This promises to be a fascinating introductory roundtable, well suited for those who identify as feminists or have studied in the areas of feminism or gender before, as well as those who wish to learn a bit more about feminism. In particular, this roundtable will discuss the interaction between feminism and law – a great start for a group named Feminist Legal Forum!

If you’re looking to mull some questions over before the roundtable, Professor Parkes has provided us with a short book chapter that will be of some help.  “Feminist Legal Studies: a Primer” by Brettel Dawson offers some thought provoking content that will get you thinking about things to discuss or questions to bring up at the roundtable. Find it here: Feminist Legal Primer

The roundtable is a great opportunity to discuss and debate, as well as to interact with fellow students and Faculty members.

More on Prof. Debra Parkes, our discussion facilitator:

Professor Debra Parkes teaches and researches in a variety of areas related to constitutional and human rights law, criminal law, employment and labour law, and penal law and policy. Her scholarly work examines the various ways that rights claims are framed, adjudicated, and reviewed by administrative authorities and courts, as well as the public support (or, in some cases, lack of it) for those rights claims.

Professor Parkes is one of Canada’s leading experts on prisoners’ rights and she currently holds a multi-year grant from the Social Sciences & Humanities Research Council of Canada (SSHRC) to investigate prisoner complaint systems in Canada and internationally. She is also collaborating with the Council of Canadians with Disabilities on a Community-University Research Alliance grant from the SSHRC, examining legal mechanisms for the enforcement of the human rights of people with disabilities.

Professor Parkes is a member of the Manitoba Bar and a past member of the Ontario Bar. She currently serves as President of the Canadian Law & Society Association, a national association of scholars from many disciplines who are interested in the place of law in social, political, economic and cultural life. During her term as President of the Manitoba Elizabeth Fry Society, Professor Parkes led that organization’s advocacy for women’s equality rights through a Human Rights complaint and mediation. In recognition of her human rights work, Professor Parkes has received the University of Manitoba Outreach Award (2005) and the Manitoba Bar Association Equality Rights Award (2008). She was also nominated for a YWCA Woman of Distinction Award in 2008.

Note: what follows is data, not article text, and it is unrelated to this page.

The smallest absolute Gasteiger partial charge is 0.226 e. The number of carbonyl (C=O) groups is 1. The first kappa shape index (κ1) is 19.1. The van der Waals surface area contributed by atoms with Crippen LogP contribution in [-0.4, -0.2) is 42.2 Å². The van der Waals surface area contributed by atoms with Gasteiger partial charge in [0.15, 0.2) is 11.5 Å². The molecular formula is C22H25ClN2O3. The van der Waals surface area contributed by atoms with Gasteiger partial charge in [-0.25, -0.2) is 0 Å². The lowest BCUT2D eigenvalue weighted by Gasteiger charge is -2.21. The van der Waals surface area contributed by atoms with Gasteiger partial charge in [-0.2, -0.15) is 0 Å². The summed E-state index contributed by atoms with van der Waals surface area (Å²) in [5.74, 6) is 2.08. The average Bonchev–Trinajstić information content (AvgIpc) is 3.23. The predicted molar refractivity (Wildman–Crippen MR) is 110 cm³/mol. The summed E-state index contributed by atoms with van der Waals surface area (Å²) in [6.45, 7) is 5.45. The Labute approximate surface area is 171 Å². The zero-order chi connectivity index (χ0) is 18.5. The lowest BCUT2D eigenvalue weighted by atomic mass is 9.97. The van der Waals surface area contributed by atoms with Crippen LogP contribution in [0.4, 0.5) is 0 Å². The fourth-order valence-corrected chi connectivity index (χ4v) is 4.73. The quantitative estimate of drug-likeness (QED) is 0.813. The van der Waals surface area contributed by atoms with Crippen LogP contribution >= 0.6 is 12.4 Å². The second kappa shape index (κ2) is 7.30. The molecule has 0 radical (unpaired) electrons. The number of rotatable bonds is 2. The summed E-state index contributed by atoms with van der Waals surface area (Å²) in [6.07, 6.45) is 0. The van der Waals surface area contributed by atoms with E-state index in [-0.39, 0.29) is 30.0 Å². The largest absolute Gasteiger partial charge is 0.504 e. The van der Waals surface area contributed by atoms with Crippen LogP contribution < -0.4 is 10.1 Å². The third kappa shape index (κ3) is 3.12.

See you at the roundtable! Bring your lunch and your hunger for discussion!

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Apologies for the link overload (there’s real, great content coming very soon!) but I discovered this via the Institute for Feminist Legal Studies website.


This is an awesome project that will interest anyone who follows equality issues, enjoys Charter law or simply likes the idea of playing Chief Justice for a day.

I’ll let the Women’s Court describe itself:

“The Women’s Court of Canada is an innovative project bringing together academics, activists, and litigators in order literally to rewrite the Canadian Charter of Rights and Freedoms equality jurisprudence. Taking inspiration from Oscar Wilde, who once said “the only duty we owe to history is to rewrite it”, the Women’s Court operates as a virtual court, and ‘reconsiders’ leading equality decisions. The Women’s Court renders alternative decisions as a means of articulating fresh conceptions of substantive equality.

The first 6 decisions of the Women’s Court were published in the Canadian Journal of Women and the Law: (2006) 18 C.J.W.L. 27.”

A good way to get your daily dose of substantive equality (especially if you’re not getting it elsewhere!)

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The great new site for the Institute for Feminist Legal Studies at Osgoode Hall just launched yesterday:


The IFLS explains:

“This blog was launched in August 2010 as part of the IFLS’s effort to fulfill our mandate of “building a community of interest” amongst feminist legal scholars at Osgoode and beyond.  Our aim isn’t to provide a venue for original scholarship.

The blog aims at that mental space in which connections are made, between people and between ideas – the space where idea generation happens.

Reading this blog could help you find out about things that you’re interested in, like interesting scholars, interesting scholarship, interesting events.  Our posts are mainly suggestions about things that our members have found interesting, thought provoking, or important.  We hope that they stimulate your thinking and your research.”

The blog is already full of interesting posts on wide-ranging topics. Head on over and get your thoughts provoked!